Europe is divided on embryo regulationsBMJ 1996; 313 doi: https://doi.org/10.1136/bmj.313.7056.512 (Published 31 August 1996) Cite this as: BMJ 1996;313:512
Widespread differences exist across Europe in the regulations covering research on and the storage and donation of embryos, according to a report sponsored by the European Commission which was published this summer. The differences are so great that consensus is unlikely when the European Council votes on human fertilisation and embryology as part of its bioethics convention next month.
The differences were highlighted when nearly 4000 human embryos were destroyed in Britain three weeks ago, to comply with the five year storage deadline. Impassioned debate followed in the national and international press.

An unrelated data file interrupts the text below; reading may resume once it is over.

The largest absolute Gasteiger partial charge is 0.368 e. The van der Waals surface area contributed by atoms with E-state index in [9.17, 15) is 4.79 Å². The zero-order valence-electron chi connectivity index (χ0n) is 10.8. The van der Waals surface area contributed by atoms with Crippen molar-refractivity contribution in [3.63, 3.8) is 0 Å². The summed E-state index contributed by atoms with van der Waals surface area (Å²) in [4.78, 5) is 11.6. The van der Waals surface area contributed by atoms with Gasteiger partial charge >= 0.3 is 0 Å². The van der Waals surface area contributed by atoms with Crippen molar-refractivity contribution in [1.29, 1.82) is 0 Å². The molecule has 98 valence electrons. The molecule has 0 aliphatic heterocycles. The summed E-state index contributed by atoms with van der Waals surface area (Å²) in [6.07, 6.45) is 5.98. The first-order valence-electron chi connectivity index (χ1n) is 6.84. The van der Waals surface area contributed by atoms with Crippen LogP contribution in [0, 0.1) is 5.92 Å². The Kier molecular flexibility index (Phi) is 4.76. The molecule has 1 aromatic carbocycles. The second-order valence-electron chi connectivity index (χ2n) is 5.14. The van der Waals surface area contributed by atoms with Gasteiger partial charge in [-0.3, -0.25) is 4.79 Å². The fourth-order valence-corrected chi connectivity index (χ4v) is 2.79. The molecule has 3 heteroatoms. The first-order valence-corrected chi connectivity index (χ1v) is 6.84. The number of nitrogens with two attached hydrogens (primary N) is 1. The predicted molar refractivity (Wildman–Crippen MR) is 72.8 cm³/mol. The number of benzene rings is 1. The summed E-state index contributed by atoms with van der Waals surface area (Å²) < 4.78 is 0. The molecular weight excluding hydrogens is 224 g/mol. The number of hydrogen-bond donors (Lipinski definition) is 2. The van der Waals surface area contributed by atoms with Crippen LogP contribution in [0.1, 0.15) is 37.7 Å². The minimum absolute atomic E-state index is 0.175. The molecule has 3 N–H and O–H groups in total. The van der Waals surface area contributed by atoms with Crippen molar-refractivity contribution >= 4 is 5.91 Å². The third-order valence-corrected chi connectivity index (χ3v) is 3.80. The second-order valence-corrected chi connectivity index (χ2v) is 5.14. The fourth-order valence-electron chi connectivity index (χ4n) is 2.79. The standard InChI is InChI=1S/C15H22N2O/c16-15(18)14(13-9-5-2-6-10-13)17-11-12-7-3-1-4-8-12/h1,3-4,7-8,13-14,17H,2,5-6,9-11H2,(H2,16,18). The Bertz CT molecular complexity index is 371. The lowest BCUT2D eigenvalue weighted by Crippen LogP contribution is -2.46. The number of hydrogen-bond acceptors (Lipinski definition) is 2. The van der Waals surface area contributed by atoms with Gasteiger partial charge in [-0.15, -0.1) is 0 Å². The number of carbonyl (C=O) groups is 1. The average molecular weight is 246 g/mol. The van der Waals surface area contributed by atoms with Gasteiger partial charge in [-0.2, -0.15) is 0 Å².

In the report Ethics, Law and Practice in Human Embryology, Professor Linda Nielsen, one of the authors, concludes there are “serious incompatibilities between member states.” Professor Nielsen, associate professor of law at the University of Copenhagen, identifies four main legal approaches across Europe to the storage and use of embryos, which she calls “prohibitive,” “cautious regulatory,” “liberal regulatory,” and “laissez faire.”
Germany typifies the prohibitive approach. Its embryo protection act of 1990 forms part of the criminal law, and several practices legal elsewhere in Europe are punishable by imprisonment in …